Interview: HTTPS Interception, TLS Fingerprinting, and the Browser

Use HTTPS, they said. Make sure your browsers shows that green padlock, they said. You’ll be safe, nobody can eavesdrop, they said.

IT security teams and threat hunters, who are familiar with the inherent security weakness of the web’s underlying protocols, know better.

The problem with HTTPS internet connections is similar to the problem with VPN. Or, as Larry Loeb put it in his post HTTPS: Beware the False Sense of Security on this blog: “[U]sers think that it does more than it actually does.”

For starters, a basic HTTPS connection gets established when the browser (client) connects directly to an origin server to send requests and download content protected by TLS-based  encryption. Still, this communication is vulnerable to interception.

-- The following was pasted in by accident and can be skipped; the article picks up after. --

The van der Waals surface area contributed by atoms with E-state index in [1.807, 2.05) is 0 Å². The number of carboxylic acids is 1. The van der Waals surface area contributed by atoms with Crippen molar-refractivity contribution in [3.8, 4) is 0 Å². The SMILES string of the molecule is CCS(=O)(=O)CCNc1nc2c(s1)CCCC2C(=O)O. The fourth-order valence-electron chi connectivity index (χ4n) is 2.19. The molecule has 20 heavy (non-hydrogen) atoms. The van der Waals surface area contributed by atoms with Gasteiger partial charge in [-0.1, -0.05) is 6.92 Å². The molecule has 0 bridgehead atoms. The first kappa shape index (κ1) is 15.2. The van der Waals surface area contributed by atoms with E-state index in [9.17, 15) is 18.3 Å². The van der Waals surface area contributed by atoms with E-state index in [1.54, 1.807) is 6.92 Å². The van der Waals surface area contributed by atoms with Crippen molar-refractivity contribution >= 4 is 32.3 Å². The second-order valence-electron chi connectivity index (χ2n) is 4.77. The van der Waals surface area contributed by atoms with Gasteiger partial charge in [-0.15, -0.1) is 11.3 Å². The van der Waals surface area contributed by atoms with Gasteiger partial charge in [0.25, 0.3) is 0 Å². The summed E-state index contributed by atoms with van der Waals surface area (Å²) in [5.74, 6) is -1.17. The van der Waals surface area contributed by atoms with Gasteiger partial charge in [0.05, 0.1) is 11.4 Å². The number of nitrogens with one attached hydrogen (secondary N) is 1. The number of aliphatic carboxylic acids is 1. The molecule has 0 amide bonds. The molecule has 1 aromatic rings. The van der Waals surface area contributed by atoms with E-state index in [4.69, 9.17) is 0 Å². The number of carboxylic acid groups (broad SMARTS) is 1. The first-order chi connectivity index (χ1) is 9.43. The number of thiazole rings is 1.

The reason is simple. Often, the browser doesn’t connect directly with the web server serving the website. Instead, data gets routed through a proxy or middlebox, a.k.a. "monster-in-the-middle" (MITM). HTTPS interception, for benign or malign reasons, is prevalent on the internet. Compromised TLS connections put the integrity and confidentiality of data between browsers and websites at risk.

Two systems engineers with web performance and website security company Cloudflare, Luke Valenta and Gabriele “Gabbi” Fisher, have set out to battle the “Monsters in the Middleboxes” to prevent malicious intercepting of HTTPS traffic and MITM attacks.

At the Black Hat USA 2019 conference in Las Vegas, they discussed “Building Tools for Detecting HTTPS Interception” (slides here), specifically the MITMEngine they developed at Cloudflare (tool review and GitHub link here), and the accompanying public MALCOLM dashboard.

In this interview for the Authentic8 Silo Sessions podcast, Amir Mohammadi also spoke with Luke and Gabbi about the use of “TLS fingerprinting” to detect HTTPS interceptions affecting SSL/TLS connections established with Google Chrome and Mozilla Firefox browsers.

Listen to their conversation here.